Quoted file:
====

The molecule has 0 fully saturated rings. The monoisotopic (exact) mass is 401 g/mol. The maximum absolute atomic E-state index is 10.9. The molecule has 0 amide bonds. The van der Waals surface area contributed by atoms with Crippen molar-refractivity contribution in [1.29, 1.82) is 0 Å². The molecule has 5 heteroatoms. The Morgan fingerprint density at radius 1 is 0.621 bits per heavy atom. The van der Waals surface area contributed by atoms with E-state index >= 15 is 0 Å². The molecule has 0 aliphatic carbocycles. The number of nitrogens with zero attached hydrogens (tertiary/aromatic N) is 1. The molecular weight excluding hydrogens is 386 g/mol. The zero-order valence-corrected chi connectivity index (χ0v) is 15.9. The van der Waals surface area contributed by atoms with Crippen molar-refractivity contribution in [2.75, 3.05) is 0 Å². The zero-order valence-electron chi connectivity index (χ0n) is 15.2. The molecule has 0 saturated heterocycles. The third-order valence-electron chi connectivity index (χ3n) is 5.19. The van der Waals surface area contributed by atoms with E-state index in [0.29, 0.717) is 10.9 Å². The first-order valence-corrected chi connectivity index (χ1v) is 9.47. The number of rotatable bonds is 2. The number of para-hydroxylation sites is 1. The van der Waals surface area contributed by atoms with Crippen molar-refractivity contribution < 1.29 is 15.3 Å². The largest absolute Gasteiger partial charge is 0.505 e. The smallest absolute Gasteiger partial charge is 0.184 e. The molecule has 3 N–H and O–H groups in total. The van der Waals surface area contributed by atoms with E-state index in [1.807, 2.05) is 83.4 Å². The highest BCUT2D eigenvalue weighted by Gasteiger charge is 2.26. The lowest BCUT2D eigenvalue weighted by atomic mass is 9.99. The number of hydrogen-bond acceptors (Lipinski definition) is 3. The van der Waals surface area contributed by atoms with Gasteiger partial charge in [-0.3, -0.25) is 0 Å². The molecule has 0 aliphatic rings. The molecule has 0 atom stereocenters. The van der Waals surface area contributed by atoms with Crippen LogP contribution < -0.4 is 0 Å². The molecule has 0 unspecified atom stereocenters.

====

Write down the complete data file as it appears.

The molecule has 0 fully saturated rings. The monoisotopic (exact) mass is 401 g/mol. The maximum absolute atomic E-state index is 10.9. The molecule has 0 amide bonds. The van der Waals surface area contributed by atoms with Crippen molar-refractivity contribution in [1.29, 1.82) is 0 Å². The molecule has 5 heteroatoms. The Morgan fingerprint density at radius 1 is 0.621 bits per heavy atom. The van der Waals surface area contributed by atoms with E-state index >= 15 is 0 Å². The molecule has 0 aliphatic carbocycles. The number of nitrogens with zero attached hydrogens (tertiary/aromatic N) is 1. The molecular weight excluding hydrogens is 386 g/mol. The zero-order valence-corrected chi connectivity index (χ0v) is 15.9. The van der Waals surface area contributed by atoms with Crippen molar-refractivity contribution in [2.75, 3.05) is 0 Å². The zero-order valence-electron chi connectivity index (χ0n) is 15.2. The molecule has 0 saturated heterocycles. The third-order valence-electron chi connectivity index (χ3n) is 5.19. The van der Waals surface area contributed by atoms with E-state index in [0.29, 0.717) is 10.9 Å². The first-order valence-corrected chi connectivity index (χ1v) is 9.47. The number of rotatable bonds is 2. The number of para-hydroxylation sites is 1. The van der Waals surface area contributed by atoms with Crippen molar-refractivity contribution < 1.29 is 15.3 Å². The largest absolute Gasteiger partial charge is 0.505 e. The smallest absolute Gasteiger partial charge is 0.184 e. The molecule has 3 N–H and O–H groups in total. The van der Waals surface area contributed by atoms with E-state index in [1.807, 2.05) is 83.4 Å². The highest BCUT2D eigenvalue weighted by Gasteiger charge is 2.26. The lowest BCUT2D eigenvalue weighted by atomic mass is 9.99. The number of hydrogen-bond acceptors (Lipinski definition) is 3. The van der Waals surface area contributed by atoms with Gasteiger partial charge in [-0.3, -0.25) is 0 Å². The molecule has 0 aliphatic rings. The molecule has 0 atom stereocenters. The van der Waals surface area contributed by atoms with Crippen LogP contribution < -0.4 is 0 Å². The molecule has 0 unspecified atom stereocenters.